NEW YORK - It's increasingly obvious that Americans are not very diligent about saving money.
According to the latest government figures, Americans spent more than they earned throughout the summer. That resulted in negative savings rates for June, July and August following a paltry savings rate of just 0.1 percent in the preceding three months.
So it should come as no surprise that banks and other financial institutions are creating spend-to-save programs - rewards programs patterned after the popular airlines' frequent flyer plans and aimed at allaying consumer fears about their bad savings habits.
New offerings include the Bank of America Corp.'s "keep the change" debit card, which rounds the price of a consumer's purchase up to the nearest whole dollar and transfers the extra money to a savings account. American Express Co., meanwhile, has introduced a credit card called One, and says every purchase on the card will trigger a 1 percent deposit into a high-yield savings account.
They're building on earlier spend-to-save programs, such as BabyMint and Upromise, which help families save for college for their kids, and NestEggz, which is a retirement savings program.
And, of course, there are dozens of rewards cards, some of which urge consumers to save the cash they get back.
"Over the past 18 months or so, there's been an explosion of programs out there," said Greg McBride, a financial analyst with Bankrate.com in North Palm Beach, Fla.
Most of the rewards cards are designed to increase customer loyalty, he said. That's because the more they use a specific card, the more they get back.
The new cards have a similar goal, "with savings as a side benefit," McBride said.
But some consumer experts worry that Americans don't need more inducements to spend.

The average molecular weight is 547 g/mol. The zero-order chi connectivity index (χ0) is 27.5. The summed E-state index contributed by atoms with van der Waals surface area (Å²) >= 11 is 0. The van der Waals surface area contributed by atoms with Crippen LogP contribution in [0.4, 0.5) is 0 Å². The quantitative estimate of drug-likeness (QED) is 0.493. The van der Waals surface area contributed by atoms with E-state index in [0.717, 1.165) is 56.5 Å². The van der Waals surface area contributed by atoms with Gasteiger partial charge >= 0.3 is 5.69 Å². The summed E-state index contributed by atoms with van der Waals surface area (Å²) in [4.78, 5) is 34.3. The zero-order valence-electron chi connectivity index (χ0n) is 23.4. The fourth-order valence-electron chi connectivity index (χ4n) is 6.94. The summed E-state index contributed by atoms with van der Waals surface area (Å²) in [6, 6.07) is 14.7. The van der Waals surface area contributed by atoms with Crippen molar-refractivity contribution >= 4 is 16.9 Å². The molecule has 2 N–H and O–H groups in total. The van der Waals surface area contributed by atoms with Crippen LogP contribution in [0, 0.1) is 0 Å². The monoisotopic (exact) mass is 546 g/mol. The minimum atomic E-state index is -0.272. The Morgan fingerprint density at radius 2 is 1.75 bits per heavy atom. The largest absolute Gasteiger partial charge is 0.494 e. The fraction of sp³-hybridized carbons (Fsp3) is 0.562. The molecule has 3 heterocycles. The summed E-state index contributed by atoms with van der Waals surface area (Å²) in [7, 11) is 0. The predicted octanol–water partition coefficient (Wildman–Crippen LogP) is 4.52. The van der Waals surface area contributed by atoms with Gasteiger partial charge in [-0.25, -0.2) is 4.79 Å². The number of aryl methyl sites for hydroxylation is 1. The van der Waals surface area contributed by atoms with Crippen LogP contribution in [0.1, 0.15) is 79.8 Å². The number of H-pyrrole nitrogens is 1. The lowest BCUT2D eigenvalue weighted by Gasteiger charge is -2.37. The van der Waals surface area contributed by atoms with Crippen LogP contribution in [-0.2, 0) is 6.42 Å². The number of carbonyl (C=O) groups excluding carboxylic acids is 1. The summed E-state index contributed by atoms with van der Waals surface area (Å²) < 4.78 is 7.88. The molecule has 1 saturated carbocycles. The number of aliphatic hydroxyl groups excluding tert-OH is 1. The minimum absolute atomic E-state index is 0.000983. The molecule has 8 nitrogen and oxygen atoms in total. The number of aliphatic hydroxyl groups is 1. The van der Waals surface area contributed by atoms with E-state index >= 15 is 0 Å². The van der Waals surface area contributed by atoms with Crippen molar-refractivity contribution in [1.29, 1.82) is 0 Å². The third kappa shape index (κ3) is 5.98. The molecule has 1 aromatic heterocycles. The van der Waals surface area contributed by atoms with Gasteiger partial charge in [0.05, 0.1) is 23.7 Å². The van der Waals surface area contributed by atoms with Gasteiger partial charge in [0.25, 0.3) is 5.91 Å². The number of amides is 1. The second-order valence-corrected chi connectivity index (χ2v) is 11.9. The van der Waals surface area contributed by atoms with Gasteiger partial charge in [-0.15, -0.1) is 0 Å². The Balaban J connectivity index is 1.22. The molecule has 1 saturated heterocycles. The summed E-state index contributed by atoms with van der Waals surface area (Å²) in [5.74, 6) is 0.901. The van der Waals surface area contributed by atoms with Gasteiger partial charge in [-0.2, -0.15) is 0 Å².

"If it's enticement to run up higher credit card debt, that's a confusing saving incentive, to say the least," said Travis Plunkett, legislative director of the nonprofit Consumer Federation of America advocacy group in Washington, D.C.
Plunkett also worries that some consumers will overestimate the amounts they'll accumulate under spend-to-save programs.
If a program that promises a 1 percent rebate, for example, a consumer has to spend $1,000 to get $10 back or to get $10 deposited in his or her savings account.
"These are absolutely not alternatives to meaningful savings," Plunkett said.
Even if consumers read the fine print in the spend-to-save offers and don't find pitfalls, they can still trip themselves up if they're not careful. Bankrate.com's McBride points out that the reward credit card offers are best for consumers who play their bills in full every month.
"They don't incur any finance charges, so they're truly getting something for nothing," he said.
But consumers who carry a balance on their credit cards - and some 60 percent of Americans do - may be better off looking for a low-interest card than a spend-to-save or rebate offer, he added.
Here's his math: Say the card promises 1 percent back and it's going into an account that can earn 3.5 percent, but the card carries a 13 percent interest charge on unpaid balances. If a consumer spends $100, the rebate of $1 would earn 3.5 cents in interest in a year, but the finance cost for carrying that $100 balance would be $13.
"That's dwarfing what you're getting back," McBride said.
On debit cards, he said, "the one caveat is, don't overdraw your account." That's because an overdraft fee - often $25 or more - "will wipe out months of ... contributions to your savings account."
Both Plunkett and McBride said the new programs could be a small step toward saving for people who aren't doing so.
"It is a way Americans can save a little bit of money in a regular fashion," Plunkett said. "But it shouldn't be seen as a substitute for regular savings in real savings accounts."
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